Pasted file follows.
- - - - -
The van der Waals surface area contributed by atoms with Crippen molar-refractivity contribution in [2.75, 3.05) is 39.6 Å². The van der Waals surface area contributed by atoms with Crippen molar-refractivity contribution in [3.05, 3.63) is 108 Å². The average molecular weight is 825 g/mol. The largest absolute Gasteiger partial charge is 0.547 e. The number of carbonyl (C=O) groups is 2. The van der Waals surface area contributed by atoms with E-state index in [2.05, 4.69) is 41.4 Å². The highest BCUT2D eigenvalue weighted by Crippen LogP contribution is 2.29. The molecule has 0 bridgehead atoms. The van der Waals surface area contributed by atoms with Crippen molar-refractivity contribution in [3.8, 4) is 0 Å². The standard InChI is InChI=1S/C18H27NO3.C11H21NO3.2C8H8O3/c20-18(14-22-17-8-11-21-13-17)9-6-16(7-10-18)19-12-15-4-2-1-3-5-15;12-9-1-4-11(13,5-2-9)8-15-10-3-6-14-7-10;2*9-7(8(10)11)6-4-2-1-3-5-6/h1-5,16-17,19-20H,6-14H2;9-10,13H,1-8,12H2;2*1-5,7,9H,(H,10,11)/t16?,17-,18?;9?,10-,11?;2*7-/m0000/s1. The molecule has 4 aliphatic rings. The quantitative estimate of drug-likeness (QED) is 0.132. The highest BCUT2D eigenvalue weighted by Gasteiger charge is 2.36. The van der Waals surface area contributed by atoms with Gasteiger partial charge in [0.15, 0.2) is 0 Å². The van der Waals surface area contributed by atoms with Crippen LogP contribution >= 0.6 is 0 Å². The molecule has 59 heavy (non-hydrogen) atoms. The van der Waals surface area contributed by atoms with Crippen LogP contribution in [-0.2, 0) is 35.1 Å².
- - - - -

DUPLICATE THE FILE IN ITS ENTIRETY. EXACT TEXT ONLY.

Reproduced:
The van der Waals surface area contributed by atoms with Crippen molar-refractivity contribution in [2.75, 3.05) is 39.6 Å². The van der Waals surface area contributed by atoms with Crippen molar-refractivity contribution in [3.05, 3.63) is 108 Å². The average molecular weight is 825 g/mol. The largest absolute Gasteiger partial charge is 0.547 e. The number of carbonyl (C=O) groups is 2. The van der Waals surface area contributed by atoms with E-state index in [2.05, 4.69) is 41.4 Å². The highest BCUT2D eigenvalue weighted by Crippen LogP contribution is 2.29. The molecule has 0 bridgehead atoms. The van der Waals surface area contributed by atoms with Crippen molar-refractivity contribution in [3.8, 4) is 0 Å². The standard InChI is InChI=1S/C18H27NO3.C11H21NO3.2C8H8O3/c20-18(14-22-17-8-11-21-13-17)9-6-16(7-10-18)19-12-15-4-2-1-3-5-15;12-9-1-4-11(13,5-2-9)8-15-10-3-6-14-7-10;2*9-7(8(10)11)6-4-2-1-3-5-6/h1-5,16-17,19-20H,6-14H2;9-10,13H,1-8,12H2;2*1-5,7,9H,(H,10,11)/t16?,17-,18?;9?,10-,11?;2*7-/m0000/s1. The molecule has 4 aliphatic rings. The quantitative estimate of drug-likeness (QED) is 0.132. The highest BCUT2D eigenvalue weighted by Gasteiger charge is 2.36. The van der Waals surface area contributed by atoms with Gasteiger partial charge in [0.15, 0.2) is 0 Å². The van der Waals surface area contributed by atoms with Crippen LogP contribution >= 0.6 is 0 Å². The molecule has 59 heavy (non-hydrogen) atoms. The van der Waals surface area contributed by atoms with Crippen LogP contribution in [-0.2, 0) is 35.1 Å².